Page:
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Scandals lead to supply shortages for 3,100 drugs in Japan

  • December 13, 2021
  • , The Asahi Shimbun , 5:45 p.m.
  • English Press

The temporary shutdowns of scandal-hit pharmaceutical companies have led to a shortage of more than 3,000 drugs, mostly generic medications, prompting the health ministry to instruct the industry to replenish the supply chain.


However, other drug makers appear reluctant to pick up the slack because they are prioritizing medicine for their longtime customers.


The 3,100 or so medications in short supply make up more than 20 percent of the estimated 14,000 drugs covered by the national health insurance program.


The ministry said it will take about two years until shipments can resume for all generic drugs now in short supply following the mistakes and misconduct of drug makers.

The paucity of proprietary drugs was triggered by the scandal centering on Kobayashi Kako Co. in Fukui Prefecture.


It accidentally mixed sleeping medication into its generic drug for athlete’s foot released last year. The mistake is believed to have caused two deaths and sickened more than 200.


The ministry issued a 116-day business suspension order for the company in February.


Shoddy and underhanded work in production processes led to the business suspension of Nichi-Iko Pharmaceutical Co., a company based in Toyama, in March, and a similar shutdown order for Choseido Pharmaceutical Co. in Tokushima in October.


According to the ministry, shipments of a total of 641 drugs by the three companies were either suspended or delayed, leading to a shortage of supplies.


A ministry survey in October showed that supplies in September declined year on year for 14 percent of about 4,800 varieties of generic drugs shelved by the shutdown orders as well as their standard-compliant alternatives consisting of the same ingredients.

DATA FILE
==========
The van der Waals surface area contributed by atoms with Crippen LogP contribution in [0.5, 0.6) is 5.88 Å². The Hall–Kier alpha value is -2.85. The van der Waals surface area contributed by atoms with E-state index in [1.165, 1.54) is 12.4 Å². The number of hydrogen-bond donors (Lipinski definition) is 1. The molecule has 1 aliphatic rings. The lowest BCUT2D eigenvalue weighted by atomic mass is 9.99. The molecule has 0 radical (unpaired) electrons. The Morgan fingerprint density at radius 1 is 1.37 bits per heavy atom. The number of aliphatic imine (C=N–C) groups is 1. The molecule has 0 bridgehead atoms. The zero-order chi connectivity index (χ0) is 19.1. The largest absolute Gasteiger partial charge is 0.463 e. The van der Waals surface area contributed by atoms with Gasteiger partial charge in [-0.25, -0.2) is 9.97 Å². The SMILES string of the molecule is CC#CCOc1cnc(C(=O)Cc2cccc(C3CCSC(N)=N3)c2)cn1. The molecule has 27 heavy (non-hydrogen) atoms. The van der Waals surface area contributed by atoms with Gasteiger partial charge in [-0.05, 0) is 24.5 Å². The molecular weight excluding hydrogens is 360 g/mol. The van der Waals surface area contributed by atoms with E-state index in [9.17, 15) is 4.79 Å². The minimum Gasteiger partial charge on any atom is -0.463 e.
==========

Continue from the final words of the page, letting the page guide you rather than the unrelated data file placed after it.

On Dec. 10, the ministry urged the Federation of Pharmaceutical Manufacturers’ Association of Japan to bolster production of some of the generic drugs used to treat high blood pressure and bronchial asthma that saw year-on-year supply reductions of more than 20 percent.


It also called on federation members to halt by the year-end “shipping adjustments” for generic medications that have not been readily available, despite a report saying their production increased by more than 5 percent.


Pharmaceutical companies that produce generic drugs using the same ingredients have been swamped with orders from pharmacies scrambling to secure the medications.


Although the drug makers may hold sufficient stockpiles, they do not want to easily release them because doing so could imperil their supplies for longtime customers.


Another difficulty in ensuring a stable supply of the drugs in the domestic market is that Japan relies on imports of ingredients for 60 percent of the generic medicines.

The novel coronavirus pandemic has delayed imports, stalling production of the drugs in Japan.


The scandal-hit pharmaceutical companies are reassessing the management systems of their products to ensure safety. They cannot swiftly bolster production because they lack funds for sophisticated equipment and labor.


Branded medicines are also running short on supply because more patients have been forced to switch to them due the the lack of generic drugs.




In an effort to curtail the ever-growing health care costs in the aging society, the government has recommended the use of generic medications.


The share of generic drugs in the market was less than 50 percent as of September 2013, when the more expensive branded drugs were still predominantly in use.


The generic-drug ratio rose to 78.3 percent as of the same month last year.


The government’s target is more than 80 percent by the end of March 2024.


(This article was written by Keishi Nishimura and Kai Ichino.)

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